3. Explore Who You Could Be. If you are stuck in life because you are too proud of who you are, maybe it’s time to explore who you could be. Ask yourself, “Who would I truly be if I were more courageous? Who would I have to become to grow into my highest self? What uncomfortable thing might I have to attempt in order to stretch and attain my dream? Stretching the conceptual boundaries of your belief and behavior is how you open yourself to the next level of success.

You can choose to develop new ideas, skills, abilities, interests, and relationships in order to become your highest self, a person who attains greatness. When you do, you choose a growth mindset over a fixed mindset, push through your self-labels, and start to live what we call The Charged Life!

FULL TRANSCRIPT:

Does authenticity ever suck?

Yeah! I think it probably does, once in a while. Good question. I think authenticity is so celebrated. Which it is, it should be!

Be authentic, be real, be the true you. It is the oldest and best advice still in all of life philosophy, personal development, psychology, neuroscience, happiness studies; you name it. It all comes down to, BE YOURSELF.

And that’s so critical in a world where it’s just constantly threatening for us unless we conform that when the world wants to make something of you that you’re really not:

  • That’s when we feel the pressure.
  • That’s when we feel tyranny.
  • That’s when we feel oppressed.
  • That’s when we feel so frustrated and trapped in other people’s expectations and rules.

That’s an awful place to be in. So, I think that’s the best advice ever. Be yourself.

My father who I lost to leukemia, many of you guys know, in 2009; that was his advice to us. Be yourself.

I love that.

It’s what made my whole career, my whole success with these 20 million people watching these videos along with you. That’s happening because they know that I’m just doing this. I don’t have a script, I don’t have notes. I get the question, I go. I have the note, I talk. You know, whatever it is. And so, here it is.

I think this idea though that authenticity is always a good thing—some people take it in a weird direction.

Be authentic and authenticity is such a buzzword. Some people use it as an excuse to be socially rude.

“Well I’m just telling you, I’m just being real and telling you how I feel.”

You’re like, “No, you’re being an ass.”

There is a difference between being real and authentic, and being an ass. And I think that’s really important to realize, isn’t it true?

Like authenticity, you want to know how people really are. You want to know what they really think, what they really feel.

When they act, you want them to know that’s our true intentions and true actions—not doing it for manipulative basis. We want to know is that, “Oh, that’s really who they are.”

But, it’s just like, you know what, someone might say, “Who I am is I’m a someone who doesn’t take a shower.”

And they show up at your house stinking. And they show up all around stinking. And at some point, you’re like, “Yeah, that’s genuine. That’s authentic. You stink.” But come one there’s also social appropriateness.

We live on a planet with seven billion other people. A lot of people, it would be authentic for them to say very-very rude things to people. To point out someone’s weakness, isn’t that being real? When someone is weak and hurting; to comment on it.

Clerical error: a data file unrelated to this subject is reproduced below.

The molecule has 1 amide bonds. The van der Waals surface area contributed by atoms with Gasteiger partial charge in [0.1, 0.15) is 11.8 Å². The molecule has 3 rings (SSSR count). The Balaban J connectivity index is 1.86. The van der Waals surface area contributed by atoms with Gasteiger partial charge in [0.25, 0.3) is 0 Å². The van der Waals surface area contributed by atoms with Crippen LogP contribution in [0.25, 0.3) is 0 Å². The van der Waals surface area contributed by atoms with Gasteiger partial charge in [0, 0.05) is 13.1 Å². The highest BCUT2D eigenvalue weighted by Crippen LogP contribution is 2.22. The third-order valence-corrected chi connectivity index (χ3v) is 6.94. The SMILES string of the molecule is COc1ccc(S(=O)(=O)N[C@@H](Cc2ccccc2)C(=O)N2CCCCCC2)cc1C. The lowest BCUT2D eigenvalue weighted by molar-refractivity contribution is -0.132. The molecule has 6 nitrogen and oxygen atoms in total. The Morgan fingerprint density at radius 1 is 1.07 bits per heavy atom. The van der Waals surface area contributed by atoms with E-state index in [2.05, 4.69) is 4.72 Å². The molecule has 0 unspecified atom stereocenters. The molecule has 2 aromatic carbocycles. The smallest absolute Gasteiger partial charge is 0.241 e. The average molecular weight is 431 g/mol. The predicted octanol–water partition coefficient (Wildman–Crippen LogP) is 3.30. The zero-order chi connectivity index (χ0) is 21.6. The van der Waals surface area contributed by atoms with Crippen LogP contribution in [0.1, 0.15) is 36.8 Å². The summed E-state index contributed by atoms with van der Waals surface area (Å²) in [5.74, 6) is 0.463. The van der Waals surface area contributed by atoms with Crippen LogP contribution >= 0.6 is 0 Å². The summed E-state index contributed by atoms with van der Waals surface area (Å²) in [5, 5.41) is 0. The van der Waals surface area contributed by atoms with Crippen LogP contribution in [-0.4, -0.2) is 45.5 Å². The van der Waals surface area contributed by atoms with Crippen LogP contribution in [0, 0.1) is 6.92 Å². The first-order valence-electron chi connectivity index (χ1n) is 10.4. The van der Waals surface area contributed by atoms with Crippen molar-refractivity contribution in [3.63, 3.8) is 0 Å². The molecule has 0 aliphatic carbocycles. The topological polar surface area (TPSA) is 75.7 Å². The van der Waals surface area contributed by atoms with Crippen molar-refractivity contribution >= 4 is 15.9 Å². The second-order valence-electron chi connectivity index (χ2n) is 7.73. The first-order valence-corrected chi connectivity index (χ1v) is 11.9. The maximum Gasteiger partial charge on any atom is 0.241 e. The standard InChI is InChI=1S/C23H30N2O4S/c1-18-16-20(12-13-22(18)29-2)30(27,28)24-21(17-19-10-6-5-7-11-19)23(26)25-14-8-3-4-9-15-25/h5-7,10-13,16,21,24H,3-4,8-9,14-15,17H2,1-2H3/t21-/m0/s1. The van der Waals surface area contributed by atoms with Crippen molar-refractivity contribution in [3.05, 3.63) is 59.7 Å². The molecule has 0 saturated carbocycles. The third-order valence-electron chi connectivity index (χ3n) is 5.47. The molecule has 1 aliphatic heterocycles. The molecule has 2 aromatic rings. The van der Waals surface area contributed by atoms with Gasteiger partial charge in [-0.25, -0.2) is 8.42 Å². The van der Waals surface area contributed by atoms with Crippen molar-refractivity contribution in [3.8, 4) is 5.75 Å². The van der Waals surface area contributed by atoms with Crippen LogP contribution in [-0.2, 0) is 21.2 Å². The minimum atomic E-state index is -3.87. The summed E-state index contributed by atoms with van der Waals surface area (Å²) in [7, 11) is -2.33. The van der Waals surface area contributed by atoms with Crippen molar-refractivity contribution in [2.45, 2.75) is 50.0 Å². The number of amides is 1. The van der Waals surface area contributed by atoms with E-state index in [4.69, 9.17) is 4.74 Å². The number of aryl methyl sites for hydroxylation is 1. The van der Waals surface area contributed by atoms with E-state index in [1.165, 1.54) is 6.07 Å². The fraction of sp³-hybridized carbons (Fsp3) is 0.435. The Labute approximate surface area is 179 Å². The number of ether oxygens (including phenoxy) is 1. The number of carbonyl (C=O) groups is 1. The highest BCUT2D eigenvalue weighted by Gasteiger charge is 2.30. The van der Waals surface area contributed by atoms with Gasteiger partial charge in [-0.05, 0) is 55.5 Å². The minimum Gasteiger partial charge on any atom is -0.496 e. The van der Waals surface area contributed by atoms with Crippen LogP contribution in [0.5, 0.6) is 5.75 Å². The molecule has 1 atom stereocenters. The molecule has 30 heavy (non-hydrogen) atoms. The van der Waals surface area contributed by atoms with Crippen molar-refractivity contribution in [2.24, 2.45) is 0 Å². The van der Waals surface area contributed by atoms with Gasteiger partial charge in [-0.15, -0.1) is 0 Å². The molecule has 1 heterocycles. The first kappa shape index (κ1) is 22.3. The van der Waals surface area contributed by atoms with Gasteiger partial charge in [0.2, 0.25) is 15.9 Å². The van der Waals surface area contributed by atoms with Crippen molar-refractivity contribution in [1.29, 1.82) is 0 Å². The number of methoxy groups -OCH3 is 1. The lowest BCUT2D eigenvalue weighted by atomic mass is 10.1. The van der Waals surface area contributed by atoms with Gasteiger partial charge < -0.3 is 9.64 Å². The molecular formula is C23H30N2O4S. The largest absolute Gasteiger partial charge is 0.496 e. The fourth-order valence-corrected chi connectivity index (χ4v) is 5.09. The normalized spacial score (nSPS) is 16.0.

“Well I feel, my natural inclination, what’s genuine for me is that you suck at this.”

We could dash a lot of dreams by being super authentic and genuine all the time. I mean, there is this thing called social intelligence—the idea that we can support and inspire other people—that we can also be kind, compassionate, empathetic human beings.

Could you imagine if someone has lost their parent and you’re like, “Well, when I lost my parent didn’t mean much to me”. Because if you had that situation where you had a bad parent and you didn’t have a relationship with them and you could say … sure you could say that. It’d be genuine for you. “Didn’t mean anything to me, don’t know why you’re crying.”

That would be genuine for you but it could destroy them. It could be so rude to them.

So there is that appropriate thing. And I hate the word appropriate in general but I think it’s important when we start talking about the power of authenticity. It’s like yes,

  • Be genuine,
  • Be truthful,
  • Be you, and also
  • Be compassionate to other people.

Recognize that other people might not have:

  • The same journey,
  • The same feelings,
  • The same reality as you.

And if you can understand that, then you’ll know, well what is appropriate to share and not to share. And if you think about it, some of the greatest conflicts you’ve had in your life is when you said what was true for you but someone said, “Well that’s not what’s true for me.”

They had a different interpretation so you battled and it’s not that they weren’t being authentic and you weren’t being authentic. It’s that we interpreted things different. We have different values, different meanings.

And so, if your authenticity is this, “Well this is just the way I am.” And you push yourself to the world it’s kind of a little bit … immature.

That the other people are also doing their best to be themselves and we have to be honoring and respectful of that.

So, I think authenticity only really fails when we fail to realize and to accept other people and to be compassionate to other people. To never allow our authenticity or our genuineness to be rude or discourteous because I also think we have a lot of people right now, I mean, I don’t know about you but our culture has gotten incredibly critical, incredibly rude.

And those people would say, “Well, I’m just being genuine with my feelings”. No you’re being an ass and let’s learn the difference so that we can all be honoring and respecting of each other while we maintain our own individuality and authenticity.

I would say the second place that authenticity gets in the way of our lives is when we define who we are and we stick to it and we stop evolving and growing.